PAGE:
Paying ransom for captured citizens is one of the worst things a government can do.
It obviously launches a lucrative industry, signaling that it will be profitable to go on capturing them wherever they may be found.
Obama paid a $400 million cash ransom for the release of American hostages held in Iran. It’s against the law, but such a triviality never bothered Obama. He tried to hide the transaction by sending Swiss francs and Euros packed in wooden crates in an unmarked cargo plane to Tehran. The American hostages were released.
Now more have been taken, of course.
When rumbled, the crooked administration came up with a cock-and-bull story about the money being a debt owed to Iran since the days of the Shah.
From the WSJ by Jay Solomon and Carol E. Lee:
The Obama administration secretly organized an airlift of $400 million worth of cash to Iran that coincided with the January release of four Americans detained in Tehran, according to U.S. and European officials and congressional staff briefed on the operation afterward.
Wooden pallets stacked with euros, Swiss francs and other currencies were flown into Iran on an unmarked cargo plane, according to these officials. The U.S. procured the money from the central banks of the Netherlands and Switzerland, they said.
As usual, the administration lies to the American people, insisting that there is no connection between the money and the hostage release. Instead:
The money represented the first installment of a $1.7 billion settlement the Obama administration reached with Iran to resolve a decades-old dispute over a failed arms deal signed just before the 1979 fall of Iran’s last monarch, Shah Mohammad Reza Pahlavi.
The settlement, which resolved claims before an international tribunal in The Hague, also coincided with the formal implementation that same weekend of the landmark nuclear agreement reached between Tehran, the U.S. and other global powers the summer before.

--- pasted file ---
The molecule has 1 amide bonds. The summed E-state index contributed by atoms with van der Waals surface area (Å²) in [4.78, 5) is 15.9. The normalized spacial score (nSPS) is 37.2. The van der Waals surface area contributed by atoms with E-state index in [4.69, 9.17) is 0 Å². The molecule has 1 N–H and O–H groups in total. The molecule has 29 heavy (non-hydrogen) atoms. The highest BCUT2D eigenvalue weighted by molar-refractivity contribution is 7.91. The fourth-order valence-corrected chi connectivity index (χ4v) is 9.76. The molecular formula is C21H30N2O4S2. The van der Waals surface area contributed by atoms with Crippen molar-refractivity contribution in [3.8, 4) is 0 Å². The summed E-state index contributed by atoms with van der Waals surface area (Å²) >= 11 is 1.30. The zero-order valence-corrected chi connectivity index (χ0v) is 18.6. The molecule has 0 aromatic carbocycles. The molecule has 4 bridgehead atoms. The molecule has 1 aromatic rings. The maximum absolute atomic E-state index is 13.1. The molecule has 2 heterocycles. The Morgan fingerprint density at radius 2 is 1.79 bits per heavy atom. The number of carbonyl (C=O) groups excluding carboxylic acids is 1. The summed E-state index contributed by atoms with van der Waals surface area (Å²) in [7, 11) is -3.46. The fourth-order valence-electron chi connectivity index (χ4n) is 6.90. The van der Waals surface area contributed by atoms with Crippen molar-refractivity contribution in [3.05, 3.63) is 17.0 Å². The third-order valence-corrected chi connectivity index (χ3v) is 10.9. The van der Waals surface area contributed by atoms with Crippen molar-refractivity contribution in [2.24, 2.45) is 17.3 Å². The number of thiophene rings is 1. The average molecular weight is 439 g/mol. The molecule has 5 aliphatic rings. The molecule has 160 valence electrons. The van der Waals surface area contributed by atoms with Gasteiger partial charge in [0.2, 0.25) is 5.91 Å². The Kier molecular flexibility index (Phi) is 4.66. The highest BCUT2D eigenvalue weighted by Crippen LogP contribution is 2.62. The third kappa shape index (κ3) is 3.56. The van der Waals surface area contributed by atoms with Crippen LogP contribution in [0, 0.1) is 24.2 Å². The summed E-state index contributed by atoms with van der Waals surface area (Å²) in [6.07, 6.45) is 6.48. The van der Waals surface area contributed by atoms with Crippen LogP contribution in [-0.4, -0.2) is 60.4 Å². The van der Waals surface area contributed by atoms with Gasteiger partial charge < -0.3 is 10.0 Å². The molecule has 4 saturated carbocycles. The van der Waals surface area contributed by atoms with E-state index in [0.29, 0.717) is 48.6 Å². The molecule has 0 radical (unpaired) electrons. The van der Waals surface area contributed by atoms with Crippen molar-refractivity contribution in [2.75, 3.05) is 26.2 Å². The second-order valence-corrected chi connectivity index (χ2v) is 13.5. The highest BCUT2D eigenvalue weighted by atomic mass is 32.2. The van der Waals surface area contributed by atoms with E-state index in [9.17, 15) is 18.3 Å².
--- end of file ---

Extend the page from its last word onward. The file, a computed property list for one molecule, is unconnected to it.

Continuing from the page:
“With the nuclear deal done, prisoners released, the time was right to resolve this dispute as well,” President Barack Obama said at the White House on Jan. 17 — without disclosing the $400 million cash payment.
Senior U.S. officials denied any link between the payment and the prisoner exchange. They say the way the various strands came together simultaneously was coincidental, not the result of any quid pro quo.
“As we’ve made clear, the negotiations over the settlement of an outstanding claim… were completely separate from the discussions about returning our American citizens home,” State Department spokesman John Kirby said. …
Sen. Tom Cotton, a Republican from Arkansas and a fierce foe of the Iran nuclear deal, accused President Barack Obama of paying “a $1.7 billion ransom to the ayatollahs for U.S. hostages.”
“This break with longstanding U.S. policy put a price on the head of Americans, and has led Iran to continue its illegal seizures” of Americans, he said.
Since the cash shipment, the intelligence arm of the Revolutionary Guard has arrested two more Iranian-Americans. …
At the time of the prisoner release, Secretary of State John Kerry and the White House portrayed it as a diplomatic breakthrough. Mr. Kerry cited the importance of “the relationships forged and the diplomatic channels unlocked over the course of the nuclear talks”. …